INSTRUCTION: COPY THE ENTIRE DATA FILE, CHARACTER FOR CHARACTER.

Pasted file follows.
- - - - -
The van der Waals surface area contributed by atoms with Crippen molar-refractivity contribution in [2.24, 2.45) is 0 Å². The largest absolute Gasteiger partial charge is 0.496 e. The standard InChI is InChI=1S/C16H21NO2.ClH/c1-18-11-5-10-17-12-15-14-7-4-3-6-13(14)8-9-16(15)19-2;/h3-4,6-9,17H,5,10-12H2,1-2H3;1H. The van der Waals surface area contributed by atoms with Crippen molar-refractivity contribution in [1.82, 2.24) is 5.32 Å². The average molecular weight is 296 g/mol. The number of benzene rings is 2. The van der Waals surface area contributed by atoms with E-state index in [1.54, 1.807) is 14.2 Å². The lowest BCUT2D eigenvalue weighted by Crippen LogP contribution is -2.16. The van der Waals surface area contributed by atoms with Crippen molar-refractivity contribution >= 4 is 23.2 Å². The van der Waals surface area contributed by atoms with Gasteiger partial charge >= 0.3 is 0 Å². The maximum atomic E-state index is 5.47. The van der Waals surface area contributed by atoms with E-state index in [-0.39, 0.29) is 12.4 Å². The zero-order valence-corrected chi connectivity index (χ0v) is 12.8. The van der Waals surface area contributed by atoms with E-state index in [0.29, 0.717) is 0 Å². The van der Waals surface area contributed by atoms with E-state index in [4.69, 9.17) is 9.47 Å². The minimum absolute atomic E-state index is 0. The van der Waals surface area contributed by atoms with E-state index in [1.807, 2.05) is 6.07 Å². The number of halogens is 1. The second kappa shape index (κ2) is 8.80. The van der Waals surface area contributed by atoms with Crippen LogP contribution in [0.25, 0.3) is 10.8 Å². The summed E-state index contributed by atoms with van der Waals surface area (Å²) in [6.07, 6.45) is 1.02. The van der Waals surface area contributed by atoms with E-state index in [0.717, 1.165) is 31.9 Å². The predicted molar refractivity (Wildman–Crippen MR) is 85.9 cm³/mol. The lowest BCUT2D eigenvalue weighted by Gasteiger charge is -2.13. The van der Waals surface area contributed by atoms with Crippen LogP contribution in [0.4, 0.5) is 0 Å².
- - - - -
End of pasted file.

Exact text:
The van der Waals surface area contributed by atoms with Crippen molar-refractivity contribution in [2.24, 2.45) is 0 Å². The largest absolute Gasteiger partial charge is 0.496 e. The standard InChI is InChI=1S/C16H21NO2.ClH/c1-18-11-5-10-17-12-15-14-7-4-3-6-13(14)8-9-16(15)19-2;/h3-4,6-9,17H,5,10-12H2,1-2H3;1H. The van der Waals surface area contributed by atoms with Crippen molar-refractivity contribution in [1.82, 2.24) is 5.32 Å². The average molecular weight is 296 g/mol. The number of benzene rings is 2. The van der Waals surface area contributed by atoms with E-state index in [1.54, 1.807) is 14.2 Å². The lowest BCUT2D eigenvalue weighted by Crippen LogP contribution is -2.16. The van der Waals surface area contributed by atoms with Crippen molar-refractivity contribution >= 4 is 23.2 Å². The van der Waals surface area contributed by atoms with Gasteiger partial charge >= 0.3 is 0 Å². The maximum atomic E-state index is 5.47. The van der Waals surface area contributed by atoms with E-state index in [-0.39, 0.29) is 12.4 Å². The zero-order valence-corrected chi connectivity index (χ0v) is 12.8. The van der Waals surface area contributed by atoms with E-state index in [0.29, 0.717) is 0 Å². The van der Waals surface area contributed by atoms with E-state index in [4.69, 9.17) is 9.47 Å². The minimum absolute atomic E-state index is 0. The van der Waals surface area contributed by atoms with E-state index in [1.807, 2.05) is 6.07 Å². The number of halogens is 1. The second kappa shape index (κ2) is 8.80. The van der Waals surface area contributed by atoms with Crippen LogP contribution in [0.25, 0.3) is 10.8 Å². The summed E-state index contributed by atoms with van der Waals surface area (Å²) in [6.07, 6.45) is 1.02. The van der Waals surface area contributed by atoms with E-state index in [0.717, 1.165) is 31.9 Å². The predicted molar refractivity (Wildman–Crippen MR) is 85.9 cm³/mol. The lowest BCUT2D eigenvalue weighted by Gasteiger charge is -2.13. The van der Waals surface area contributed by atoms with Crippen LogP contribution in [0.4, 0.5) is 0 Å².